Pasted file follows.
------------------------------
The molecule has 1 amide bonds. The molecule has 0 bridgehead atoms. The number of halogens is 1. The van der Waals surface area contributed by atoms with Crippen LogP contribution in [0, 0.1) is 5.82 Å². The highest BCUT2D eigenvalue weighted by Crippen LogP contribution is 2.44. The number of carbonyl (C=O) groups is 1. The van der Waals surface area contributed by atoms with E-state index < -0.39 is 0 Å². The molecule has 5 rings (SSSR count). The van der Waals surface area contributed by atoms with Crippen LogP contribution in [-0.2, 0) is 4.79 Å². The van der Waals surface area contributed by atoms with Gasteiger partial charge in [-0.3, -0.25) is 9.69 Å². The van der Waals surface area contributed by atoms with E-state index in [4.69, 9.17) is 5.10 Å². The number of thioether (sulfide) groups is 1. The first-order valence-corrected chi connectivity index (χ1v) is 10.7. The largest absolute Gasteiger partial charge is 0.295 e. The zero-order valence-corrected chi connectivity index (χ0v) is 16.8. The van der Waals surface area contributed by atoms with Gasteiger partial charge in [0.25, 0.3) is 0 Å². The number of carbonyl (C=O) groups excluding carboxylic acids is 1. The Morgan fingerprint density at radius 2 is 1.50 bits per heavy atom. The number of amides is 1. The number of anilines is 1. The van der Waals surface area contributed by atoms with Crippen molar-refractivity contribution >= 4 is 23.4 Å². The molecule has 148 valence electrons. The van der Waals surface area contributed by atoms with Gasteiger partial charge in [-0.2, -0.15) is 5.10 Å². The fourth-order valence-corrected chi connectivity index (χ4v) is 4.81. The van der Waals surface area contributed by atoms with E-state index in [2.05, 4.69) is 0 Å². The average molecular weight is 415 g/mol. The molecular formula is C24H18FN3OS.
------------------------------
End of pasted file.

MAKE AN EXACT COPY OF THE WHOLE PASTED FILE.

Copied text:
The molecule has 1 amide bonds. The molecule has 0 bridgehead atoms. The number of halogens is 1. The van der Waals surface area contributed by atoms with Crippen LogP contribution in [0, 0.1) is 5.82 Å². The highest BCUT2D eigenvalue weighted by Crippen LogP contribution is 2.44. The number of carbonyl (C=O) groups is 1. The van der Waals surface area contributed by atoms with E-state index < -0.39 is 0 Å². The molecule has 5 rings (SSSR count). The van der Waals surface area contributed by atoms with Crippen LogP contribution in [-0.2, 0) is 4.79 Å². The van der Waals surface area contributed by atoms with Gasteiger partial charge in [-0.3, -0.25) is 9.69 Å². The van der Waals surface area contributed by atoms with E-state index in [4.69, 9.17) is 5.10 Å². The number of thioether (sulfide) groups is 1. The first-order valence-corrected chi connectivity index (χ1v) is 10.7. The largest absolute Gasteiger partial charge is 0.295 e. The zero-order valence-corrected chi connectivity index (χ0v) is 16.8. The van der Waals surface area contributed by atoms with Gasteiger partial charge in [0.25, 0.3) is 0 Å². The number of carbonyl (C=O) groups excluding carboxylic acids is 1. The Morgan fingerprint density at radius 2 is 1.50 bits per heavy atom. The number of amides is 1. The number of anilines is 1. The van der Waals surface area contributed by atoms with Crippen molar-refractivity contribution >= 4 is 23.4 Å². The molecule has 148 valence electrons. The van der Waals surface area contributed by atoms with Gasteiger partial charge in [-0.2, -0.15) is 5.10 Å². The fourth-order valence-corrected chi connectivity index (χ4v) is 4.81. The van der Waals surface area contributed by atoms with E-state index in [2.05, 4.69) is 0 Å². The average molecular weight is 415 g/mol. The molecular formula is C24H18FN3OS.